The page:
Tenant movement activists will help authorities inspect properties and set rent levels as part of the implementation of rent controls in Venezuela.
The initiative comes as the government’s National Superintendency of Leased Housing (Sunavi) prepares to begin inspection of leased properties to determine their value. This value will then be used to set the price at which a given property can be rented.
Sunavi and the Metropolitan Tenants Movement held a workshop in Caracas yesterday to train volunteer inspectors, who will accompany and monitor Sunavi officials on the inspections. Around 200 tenant movement activists, community council members and construction students received the training.
“The workshop is simple and easy…the objective is that we endorse the inspections,” said Merlene Sierralta of the Bolivarian Tenants Movement, who participated in course.
Similar courses will be held throughout the country, and demand for the workshop yesterday far exceeded expectations.
Property inspections will begin next week, with 2,500 requests to inspect and set the rent level already lodged with Sunavi by tenants in the Capital District alone.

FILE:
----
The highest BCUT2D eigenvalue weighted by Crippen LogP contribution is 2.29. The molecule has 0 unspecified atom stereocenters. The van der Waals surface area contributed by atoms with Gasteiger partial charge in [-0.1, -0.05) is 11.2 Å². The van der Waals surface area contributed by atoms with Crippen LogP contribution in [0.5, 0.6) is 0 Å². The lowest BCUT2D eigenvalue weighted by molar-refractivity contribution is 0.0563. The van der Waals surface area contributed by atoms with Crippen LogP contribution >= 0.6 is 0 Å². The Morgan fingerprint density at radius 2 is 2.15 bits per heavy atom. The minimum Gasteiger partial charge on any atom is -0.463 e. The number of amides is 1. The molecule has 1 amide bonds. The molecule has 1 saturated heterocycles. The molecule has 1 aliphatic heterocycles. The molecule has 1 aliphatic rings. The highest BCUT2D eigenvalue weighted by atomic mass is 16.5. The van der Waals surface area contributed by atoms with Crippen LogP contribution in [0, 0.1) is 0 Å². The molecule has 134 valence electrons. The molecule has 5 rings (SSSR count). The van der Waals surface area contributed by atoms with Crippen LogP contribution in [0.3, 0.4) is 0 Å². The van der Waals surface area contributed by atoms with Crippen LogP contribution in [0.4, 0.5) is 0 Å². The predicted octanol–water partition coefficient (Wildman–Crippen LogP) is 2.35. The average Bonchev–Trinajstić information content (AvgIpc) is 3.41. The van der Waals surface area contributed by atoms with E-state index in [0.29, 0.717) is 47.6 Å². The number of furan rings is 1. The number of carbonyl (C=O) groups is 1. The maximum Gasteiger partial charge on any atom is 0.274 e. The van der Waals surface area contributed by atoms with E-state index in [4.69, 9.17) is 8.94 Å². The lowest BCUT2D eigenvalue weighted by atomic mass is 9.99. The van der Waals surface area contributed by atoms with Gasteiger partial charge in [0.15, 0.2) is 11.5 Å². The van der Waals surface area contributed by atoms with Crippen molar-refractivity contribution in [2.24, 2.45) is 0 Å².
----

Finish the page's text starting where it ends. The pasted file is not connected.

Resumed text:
Sunavi inspectors will use the Housing Ministry’s methodology to calculate a property’s “real” value. The methodology uses 256 categories including property structure, materials, contents and location.
“It is a scientific process that establishes a method that was compared with schemes applied in other countries,” explained yesterday the head of Sunavi, Ana Marina Rodriguez.
The concomitant rent level will then be set, of between 3% – 5% of the property’s total value over a year. Multiple property owners must charge less rent than single property owners.
“What we want to find is a balance, without speculation and so that the rent level is honest. Housing isn’t merchandise, it’s a human right, [and] that’s this government’s commitment,” said Rodriguez.
After an inspection, the inspector, tenant and landlord must sign a document recognising the Sunavi property value and rent level. Rodriguez argued that the inclusion of grassroots sectors in monitoring inspections would promote transparency in the process.
The implementation of rent controls follows the passing of the new Leasing Law last year. The first draft of the law was introduced to Venezuela’s National Assembly by tenant movements under the “people legislator” mechanism, after gaining over 400,000 signatures.